Dining Chairs Mish-mash

Chair style 1

I prefer my  things don’t match. I like them to complement, but not be identical. So goes my dining chairs. I found two chairs for $15 each at a second-hand store. They had more, but again, no matchy-matchy for me!


The arms were scratched or chewed up by a critter, so I sanded and re-stained them.

DSC07190I thought the details, the knobs and crosses on the back, went great with my table. New cushions and fabric make them perfect.


Chair Style 2

This little guy I found at an estate sale up the road. It was $1.

Sanded it. Taped the wood off. Painted the metal a flat grey. (Yes, Eleanor, grey again!) Stained the wood walnut. Wa-laa!

Chair Style 3

These chairs, I picked up for $3 apiece. Man, they were musty. I don’t have a before picture, but the original fabric was a heavy mustard upholstery. I was thrilled that the wood matched my other chairs, and even the details were mimicked. Not exact, but similar.

chairI used the same fabric, and encored the pillow fabric on the back.WP_20130628_006

Now to find a two-person settee, and my set will be complete.


Dining Table Makeover Adventures

Last January, I found a vintage table listed on Craig’s List for $200. It was just what I’d been looking for: ornate legs, hide-a-table extenders that slide in and out, and casters. The listing said it was in fair condition. One leg was missing a chunk and the veneer on the top was peeling and in terrible shape. But, it was sturdy.

DSC07148I went to see it. Loved it. Made a deal to purchase it for $150, and then worried about spending too much for a peeling piece of junk. You know how that goes.


After experimenting with a few chairs, we decided the casters made the table too high. We removed them. Stephen squared up the legs, tightened screws and added a few more to make the leg support arch more stable.


I painted the legs Annie Sloan’s Paris Grey.

“Grey. Again?” My daughter asked.

“Yes, Eleanor. I want to marry the color grey.” DSC07151
After researching for hours on how to apply veneer, where to buy veneer, and how much it would cost; I decided NOT to re-du the veneer. I found one lonely forum entry by a professional furniture restorer explaining how he uses hardener epoxy to re-build damaged molding on antique pieces. It seemed easy enough. And it finishes smooth and very hard. I used 3Ms all-purpose filler. I peeled away all the loose veneer I could, sanded and then applied the epoxy- like drywall compound  -on the missing parts. Sand it smooth and repeat. Level and smooth. I’m not a perfectionist. I figured my kids would be slowly destroying the table for the next 10 years, so I wasn’t going to make myself crazy getting it perfect.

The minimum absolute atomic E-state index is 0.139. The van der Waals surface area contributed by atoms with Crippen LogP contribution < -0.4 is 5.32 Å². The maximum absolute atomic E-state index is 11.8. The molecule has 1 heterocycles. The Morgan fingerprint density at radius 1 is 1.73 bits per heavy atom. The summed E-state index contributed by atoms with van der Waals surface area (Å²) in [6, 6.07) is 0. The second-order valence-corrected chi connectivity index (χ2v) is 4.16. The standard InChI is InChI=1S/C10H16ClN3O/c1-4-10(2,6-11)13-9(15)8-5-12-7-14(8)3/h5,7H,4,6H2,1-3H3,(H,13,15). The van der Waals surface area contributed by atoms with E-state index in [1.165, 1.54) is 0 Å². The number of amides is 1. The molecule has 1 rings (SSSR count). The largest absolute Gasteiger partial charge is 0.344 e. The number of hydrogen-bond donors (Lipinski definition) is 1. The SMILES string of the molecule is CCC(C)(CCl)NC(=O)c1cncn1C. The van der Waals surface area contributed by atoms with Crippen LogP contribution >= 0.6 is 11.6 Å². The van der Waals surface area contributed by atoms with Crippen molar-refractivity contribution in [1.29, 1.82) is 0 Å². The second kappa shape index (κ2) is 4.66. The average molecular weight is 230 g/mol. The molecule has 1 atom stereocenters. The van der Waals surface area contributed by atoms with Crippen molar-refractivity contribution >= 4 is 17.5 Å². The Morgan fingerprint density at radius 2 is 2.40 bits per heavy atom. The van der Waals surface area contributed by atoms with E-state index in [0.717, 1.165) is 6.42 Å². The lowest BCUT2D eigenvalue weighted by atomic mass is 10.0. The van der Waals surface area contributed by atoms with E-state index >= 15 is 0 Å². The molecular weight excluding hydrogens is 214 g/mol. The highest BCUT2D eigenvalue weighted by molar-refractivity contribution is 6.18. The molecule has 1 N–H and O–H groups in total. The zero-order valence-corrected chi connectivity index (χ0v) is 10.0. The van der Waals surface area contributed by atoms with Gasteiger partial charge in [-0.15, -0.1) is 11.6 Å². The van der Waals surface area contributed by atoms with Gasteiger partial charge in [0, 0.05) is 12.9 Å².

More Chalk Paint. More sanding. More compound epoxy. More sanding. More paint.


When I painted, the veneer sucked in the moisture, and started to pop up in places. I used a sharp syringe and watered-down wood glue to stab adhesive into the air bubbles. Then, I pressed it down with books and bench press weights overnight.  That works, but it is a tedious process.

DSC07187More sanding to shabby it up. Then paste wax and a good polish.


I can’t say enough good things about Annie Sloan’s Chalk Paint. It is a dream to work with. After applying wax, it hardens and shines beautifully.


After using the table for a few months, the veneer will still pop up in tiny places when I wipe it down or a it gets wet. Once it dries, it lays flat again. Having a painted table top was not my first choice, but I don’t hate it.


I love the way it looks, but its not the most comfortable to sit at. The scrollwork rubs our legs when we sit two to a side, and it stops the chair arms from tucking under. I’ll detail the chairs I re-did in a following post.

I still debate whether $150 (plus $100 for paint and epoxy) was a good deal for it. Hmmm. What do you think?

Bath Trim is Done!

Here’s some pictures as proof.

DSC07135 DSC07136 DSC07141 DSC07142

Brass Hinge

I love our step-up door to the attic-master bedroom. So many things in this old house are charming. The brass hinge that had been painted over is one. I posted earlier this year about cleaning this old hinge. You can read that post, here.

Here is what the hinge looked like when we bought the place. I didn’t even know it was something special until a friend pointed it out. And even then, didn’t discover it was brass until I started stripping the paint off.


And, in all its glory!


We installed the trim last weekend. I will be caulking and painted it over the next few days. So, this space isn’t quite done.


Chicken Fence

This is a catch-up post. This part of the barnyard was completed last fall. It pens the chickens to a sideyard beside the barn, so we don’t have to deal with them on our back steps. They had to get their wings clipped anyway. Fence is a little short. 🙂

DSC06773Here is a shot of the house from the barnyard when we moved in back in May.

DSC06183Here is the same shot with the chicken fence.


And this rosebush was in the perfect spot already to grow up and over tthe fence to add its charm to the old barn.


Stair Railing

The stairs up to the attic/master bedroom have been railed for months, but I realized I never posted pictures.

When we bought the place, the stairs up to the attic led to a hole in the floor, like this. No railings. Just a big drop.

DSC05910Now they are railed in and safe!


The rails:


One day, we’ll get around to staining and painting it!

Finished Front

We had maybe 5 days of no rain in the last 4 weeks? So, we’ve only painted the front of the house. Looks good!